By Susan L. Wright
Just when they seemed on the verge of splitting up, the City of Daytona Beach and the Florida Section of the United States Tennis Association decided to give it another three years -- with options for the USTA Florida group to opt out with 90 days notice anytime in the final year.
The City Commission voted unanimously last week to sign the three-year contract for the non-profit USTA/Florida to use the 24-court facility just off LPGA, which was built for $2.5 million.
The three-year contract is a compromise -- the previous norm had been to renew the contract every five years.
The regional USTA group was reported to be planning to pack its bags (or racquets) and move to a larger and more luxurious facility near Orlando. The move would mean becoming part of a huge complex being constructed for the national USTA organization on Lake Nona near Winter Park.
USTA/Florida contends it needs major improvements to the facility here, including adding office space and additional courts, plus a covered pavilion for audiences at tournaments -- to escape to cover in case of rain.
The city has been adamant it doesn't have the money to pay for expanding or improving the facility. Percy Williams, the Daytona Beach director of Leisure Services, said, "The city has a lot of obligations and a small budget."
However, he added they have had conversations with the USTA Florida officials about their requests for expanding the facilities.
Even though they agreed to stick it out for another three years, some observers were convinced that was just a delay. The Orlando facility, which will include more than 100 tennis courts along with other luxuries, won't even be ready for occupation for another couple of years. The new contract was just a holding pattern until they would move. That was the theory.
USTA Florida's executive director Doug Booth said not quite so fast.
Despite the reports in local media, he said, "The bottom line is: no decision has been made by the USTA Florida."
"All we have done is ask for a change" in the situation here, he said. "The office space here has been too small for a few years, really about five years. We cannot keep squeezing into the same space that we had 13 years ago."
They need some kind of covered public space for fans, he said. "Now, if we get a thunderstorm, everyone just has to run for the parking lot to get to their cars."
While the city hasn't seemed willing to consider adding anything to the facility, that doesn't mean his organization is determined to leave, he said. For one thing, he explained, they don't have a specific offer from the national USTA for the complex on Lake Nona.
The lease with Daytona (Beach) is not changed, he said, and indicated that they are open to remaining here if they can still work out some of the issues.
"From Oct. 1, 2016, to Sept. 30, 2017, we have the option to give a 90-day notice any time we want out," he explained. "If we moved to Orlando, it would make sense for us to be part of a project with 100 tennis courts. The project has been approved and it's going to happen, but we would have to have a lease with the national organization to be at Lake Nona before we could commit to a move."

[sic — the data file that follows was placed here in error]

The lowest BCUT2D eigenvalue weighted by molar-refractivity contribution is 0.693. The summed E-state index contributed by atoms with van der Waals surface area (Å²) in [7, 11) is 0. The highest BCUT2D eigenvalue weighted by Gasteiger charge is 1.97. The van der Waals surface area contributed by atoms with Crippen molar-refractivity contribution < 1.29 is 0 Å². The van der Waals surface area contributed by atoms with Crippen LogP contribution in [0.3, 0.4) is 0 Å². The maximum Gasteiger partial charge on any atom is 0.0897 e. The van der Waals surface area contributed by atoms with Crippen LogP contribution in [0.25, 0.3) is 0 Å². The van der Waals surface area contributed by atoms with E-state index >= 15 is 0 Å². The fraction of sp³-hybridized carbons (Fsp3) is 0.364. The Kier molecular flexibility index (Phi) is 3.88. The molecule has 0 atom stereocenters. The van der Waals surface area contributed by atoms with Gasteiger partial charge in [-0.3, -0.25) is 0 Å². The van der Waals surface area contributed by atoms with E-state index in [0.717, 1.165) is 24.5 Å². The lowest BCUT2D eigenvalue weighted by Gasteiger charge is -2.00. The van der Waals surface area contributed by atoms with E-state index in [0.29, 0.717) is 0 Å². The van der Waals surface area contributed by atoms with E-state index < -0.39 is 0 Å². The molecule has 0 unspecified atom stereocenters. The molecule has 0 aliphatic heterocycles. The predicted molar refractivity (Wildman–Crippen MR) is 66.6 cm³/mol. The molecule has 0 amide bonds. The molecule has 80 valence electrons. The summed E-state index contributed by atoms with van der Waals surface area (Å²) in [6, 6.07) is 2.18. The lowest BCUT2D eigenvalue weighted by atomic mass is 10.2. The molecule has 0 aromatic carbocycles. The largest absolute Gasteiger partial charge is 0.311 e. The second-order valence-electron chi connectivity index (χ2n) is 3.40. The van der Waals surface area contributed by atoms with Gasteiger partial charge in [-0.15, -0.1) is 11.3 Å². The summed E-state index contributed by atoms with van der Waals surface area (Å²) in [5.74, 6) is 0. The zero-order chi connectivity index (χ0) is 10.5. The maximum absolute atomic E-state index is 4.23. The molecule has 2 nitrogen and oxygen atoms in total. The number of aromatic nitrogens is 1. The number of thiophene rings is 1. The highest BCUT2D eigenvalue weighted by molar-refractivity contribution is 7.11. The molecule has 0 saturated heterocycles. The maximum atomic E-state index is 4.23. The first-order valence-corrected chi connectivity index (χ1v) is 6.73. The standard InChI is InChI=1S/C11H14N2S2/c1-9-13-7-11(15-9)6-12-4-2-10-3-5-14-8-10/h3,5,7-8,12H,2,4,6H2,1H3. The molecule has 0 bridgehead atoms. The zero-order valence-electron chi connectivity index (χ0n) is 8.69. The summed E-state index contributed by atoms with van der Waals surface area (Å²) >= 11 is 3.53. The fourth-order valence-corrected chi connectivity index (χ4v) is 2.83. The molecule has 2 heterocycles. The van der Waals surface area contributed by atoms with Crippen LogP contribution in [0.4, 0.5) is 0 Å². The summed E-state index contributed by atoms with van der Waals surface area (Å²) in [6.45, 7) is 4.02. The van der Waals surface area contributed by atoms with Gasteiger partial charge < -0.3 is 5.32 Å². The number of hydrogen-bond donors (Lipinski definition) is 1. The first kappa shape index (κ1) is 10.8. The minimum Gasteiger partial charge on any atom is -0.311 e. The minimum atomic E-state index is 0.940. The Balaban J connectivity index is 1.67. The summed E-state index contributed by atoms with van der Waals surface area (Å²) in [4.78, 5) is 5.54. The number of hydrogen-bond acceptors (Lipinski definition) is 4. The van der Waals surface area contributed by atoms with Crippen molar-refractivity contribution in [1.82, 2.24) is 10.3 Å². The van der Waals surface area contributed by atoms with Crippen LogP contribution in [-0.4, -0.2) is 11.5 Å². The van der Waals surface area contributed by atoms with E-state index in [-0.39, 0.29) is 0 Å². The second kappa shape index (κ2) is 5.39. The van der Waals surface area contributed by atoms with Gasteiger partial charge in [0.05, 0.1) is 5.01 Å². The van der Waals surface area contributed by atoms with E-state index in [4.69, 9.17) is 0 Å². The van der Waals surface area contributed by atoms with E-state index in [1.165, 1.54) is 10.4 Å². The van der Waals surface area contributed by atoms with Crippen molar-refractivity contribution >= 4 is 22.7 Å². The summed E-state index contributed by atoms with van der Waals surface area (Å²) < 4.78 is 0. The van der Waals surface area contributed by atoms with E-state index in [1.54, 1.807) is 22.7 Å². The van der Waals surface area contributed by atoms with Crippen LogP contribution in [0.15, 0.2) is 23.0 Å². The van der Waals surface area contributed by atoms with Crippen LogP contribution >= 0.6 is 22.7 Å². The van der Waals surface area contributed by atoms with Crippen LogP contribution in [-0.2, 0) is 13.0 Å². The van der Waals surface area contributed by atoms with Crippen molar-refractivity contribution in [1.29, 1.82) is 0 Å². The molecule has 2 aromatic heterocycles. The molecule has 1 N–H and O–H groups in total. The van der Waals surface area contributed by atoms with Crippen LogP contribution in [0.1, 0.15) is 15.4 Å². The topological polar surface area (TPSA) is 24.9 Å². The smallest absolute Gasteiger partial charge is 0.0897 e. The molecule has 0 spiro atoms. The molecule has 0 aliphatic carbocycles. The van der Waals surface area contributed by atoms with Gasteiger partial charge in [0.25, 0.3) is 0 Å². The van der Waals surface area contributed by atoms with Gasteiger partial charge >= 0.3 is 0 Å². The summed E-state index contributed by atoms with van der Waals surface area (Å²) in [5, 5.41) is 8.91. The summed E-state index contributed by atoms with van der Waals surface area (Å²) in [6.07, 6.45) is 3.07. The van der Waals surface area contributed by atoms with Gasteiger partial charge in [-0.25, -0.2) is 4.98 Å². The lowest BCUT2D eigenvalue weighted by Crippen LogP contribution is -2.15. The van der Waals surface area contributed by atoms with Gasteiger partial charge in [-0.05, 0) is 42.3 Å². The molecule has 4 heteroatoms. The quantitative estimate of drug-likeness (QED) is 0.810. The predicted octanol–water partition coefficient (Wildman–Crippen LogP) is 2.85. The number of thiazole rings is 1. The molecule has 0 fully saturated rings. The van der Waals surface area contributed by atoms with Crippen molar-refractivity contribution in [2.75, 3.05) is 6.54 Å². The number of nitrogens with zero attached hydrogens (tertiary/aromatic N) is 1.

"We haven't even been approached. The earliest the project would be ready is the fall of 2016," he said.
At this stage they couldn't even know if signing a lease with the national organization would be less or more expensive than the lease with Daytona Beach, Mr. Booth said.
The USTA Florida board of directors will make the final decision and, according to Rick Vach, the marketing and communications coordinator, the board is due to vote on the issue in September.
"After the first couple of years, we have consistently had 15 or more tournaments here. We have the largest, most impactful amateur tennis championship. When our members come to Daytona Beach, we have to be able to provide a good experience," Mr. Vach said.
He said with the change in the economy since 2001, the city had a lot of struggles to survive financially, including struggling to pay the debt it incurred when it built the facility to get the non-profit group to move from South Florida.
However, the USTA Florida move has added to the area's economy. Mr. Booth said its activities brought in $7 million a year in economic impact. "Compared to NASCAR or Bike Week, that is trivial," he allowed, but it's still not insignificant. And the city officials involved in the original negotiations had expressed interest in attracting a different demographic than the usual NASCAR fan or bikers -- not to replace those, but as an additional group coming to the city.
Mr. Williams said the city is just going to "continue being a good landlord" and see what happens. The economy is very different now than it was in 2001, he pointed out. The city is still recovering financially from the set backs of the past few years.
Mr. Booth denied they have any definite plans to leave. He said he is encouraged by Mr. Williams' statement -- that "if they change their minds, we'll welcome them back."
Of course, that would also depend on what kind of deal the Florida group can get from the national group. Mr. Booth is wisely hedging his bets until he knows what the choice really is.
Meanwhile, other than the final year's options to drop out after just a 90-day notice, the current contract keeps the base rent of about $44,000 and annual event fees of $22,000. The USTA Florida organization will continue to sponsor tournaments and other activities (without benefit of a covered retreat for fans) for the next two to three years.